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RIM Explains The Three Internet Browsing Methods for the BlackBerry PlayBook

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There has been a bit of confusion surrounding the different ways the BlackBerry PlayBook can browse the internet from Wi-Fi, BlackBerry Bridge, or Bluetooth tethering. RIM has been kind enough to explain the different methods in a recent knowledgebase article and I thought I would share it. I find it interesting that the BlackBerry Bridge internet browsing uses the same method of selecting an internet transport as the BlackBerry OS 6 browser. More details on that selection here.

Here is RIM’s explanation of the different browsing methods on the BlackBerry PlayBook:

The BlackBerry Playbook tablet offers a rich browsing experiences featuring:

  • Full Adobe® Flash® 10.1 enabled
  • Built-in support for HTML 5
  • No-compromise rendering of text, graphics and video

Three methods to connect to the Internet are available on the BlackBerry Playbook tablet. This article compares the 3 methods of browsing available.

BlackBerry PlayBook Browser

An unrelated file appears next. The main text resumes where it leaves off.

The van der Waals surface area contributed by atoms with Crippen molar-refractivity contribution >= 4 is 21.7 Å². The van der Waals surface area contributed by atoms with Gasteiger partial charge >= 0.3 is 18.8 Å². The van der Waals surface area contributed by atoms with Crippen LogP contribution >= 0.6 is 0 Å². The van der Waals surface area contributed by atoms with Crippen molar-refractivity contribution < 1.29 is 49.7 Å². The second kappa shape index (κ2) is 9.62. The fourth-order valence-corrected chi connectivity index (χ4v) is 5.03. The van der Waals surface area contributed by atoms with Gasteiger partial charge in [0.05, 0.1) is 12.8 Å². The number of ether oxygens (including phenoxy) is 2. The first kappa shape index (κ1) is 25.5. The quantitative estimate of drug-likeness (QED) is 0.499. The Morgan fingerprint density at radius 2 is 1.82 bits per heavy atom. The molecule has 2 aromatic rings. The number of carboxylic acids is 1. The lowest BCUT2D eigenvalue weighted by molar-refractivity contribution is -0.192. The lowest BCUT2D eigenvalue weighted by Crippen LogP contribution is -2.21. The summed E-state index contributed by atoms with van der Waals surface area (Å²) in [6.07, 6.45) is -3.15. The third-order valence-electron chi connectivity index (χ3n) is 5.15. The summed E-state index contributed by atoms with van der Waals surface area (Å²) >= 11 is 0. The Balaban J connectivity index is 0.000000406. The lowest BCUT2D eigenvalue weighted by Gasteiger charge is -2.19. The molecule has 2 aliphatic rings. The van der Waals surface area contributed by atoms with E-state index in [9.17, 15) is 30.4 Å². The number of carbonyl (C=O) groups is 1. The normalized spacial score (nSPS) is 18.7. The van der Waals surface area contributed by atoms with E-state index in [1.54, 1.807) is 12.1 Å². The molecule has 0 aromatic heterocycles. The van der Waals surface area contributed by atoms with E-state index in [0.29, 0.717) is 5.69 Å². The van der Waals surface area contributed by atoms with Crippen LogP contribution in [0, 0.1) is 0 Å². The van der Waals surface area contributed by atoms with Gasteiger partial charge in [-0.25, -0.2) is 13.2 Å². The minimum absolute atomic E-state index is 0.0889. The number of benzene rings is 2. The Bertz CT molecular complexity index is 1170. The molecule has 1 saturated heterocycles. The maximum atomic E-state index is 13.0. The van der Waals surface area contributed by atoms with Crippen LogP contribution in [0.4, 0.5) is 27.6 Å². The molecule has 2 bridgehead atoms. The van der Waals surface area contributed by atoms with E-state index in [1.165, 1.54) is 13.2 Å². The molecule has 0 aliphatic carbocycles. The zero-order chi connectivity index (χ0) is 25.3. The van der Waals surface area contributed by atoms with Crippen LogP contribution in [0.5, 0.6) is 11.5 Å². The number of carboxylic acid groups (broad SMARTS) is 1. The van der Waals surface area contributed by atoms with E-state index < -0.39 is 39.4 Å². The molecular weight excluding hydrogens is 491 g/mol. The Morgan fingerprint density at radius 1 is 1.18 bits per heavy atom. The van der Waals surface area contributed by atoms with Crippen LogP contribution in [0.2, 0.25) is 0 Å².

The BlackBerry Playbook Browser connects directly to the Internet with an available Wi-Fi connection using 802.11 a/b/g/n – 2.4 and 5GHz.

BlackBerry Bridge Browser
The BlackBerry Bridge Browser is available when paired to a BlackBerry smartphone with device software 5.0 to 6.0 using the BlackBerry Bridge client. When connected to the Internet using the BlackBerry Bridge Browser the Playbook accesses the Internet through the BlackBerry smartphone’s browsing services. With this connection method no Wi-Fi connection on the PlayBook is required. When paired with a BlackBerry smartphone active on a BlackBerry Enterprise Server, The BlackBerry Bridge Browser offers access to corporate intranet websites.
For information on the simplified browsing experienced offered in BlackBerry® 6 please see KB23699.

Bluetooth tethering, Dial-Up Networking (DUN)

The BlackBerry Playbook can connect to a mobile phone (such as a BlackBerry smartphone) that supports Dial Up Networking over Bluetooth, to access the Internet. When browsing with this method the default BlackBerry Playbook browser is used and offers the same browsing experience.

5 total comments on this postSubmit your comment!
  1. Does this explain why the carriers (with the possible/pending exception of AT&T) have not blocked tethering the Playbook with a BB?

  2. I’ll add to this that it looks like the histories are maintained separately between bridge browser and tablet browser.

  3. So does the browser (when bridged) share the bookmarks too?

  4. Nope different bookmarks

  5. And, in case you need a new BlackBerry to do the Bridging, the Torch is now priced at $49! (with 2 year contract)

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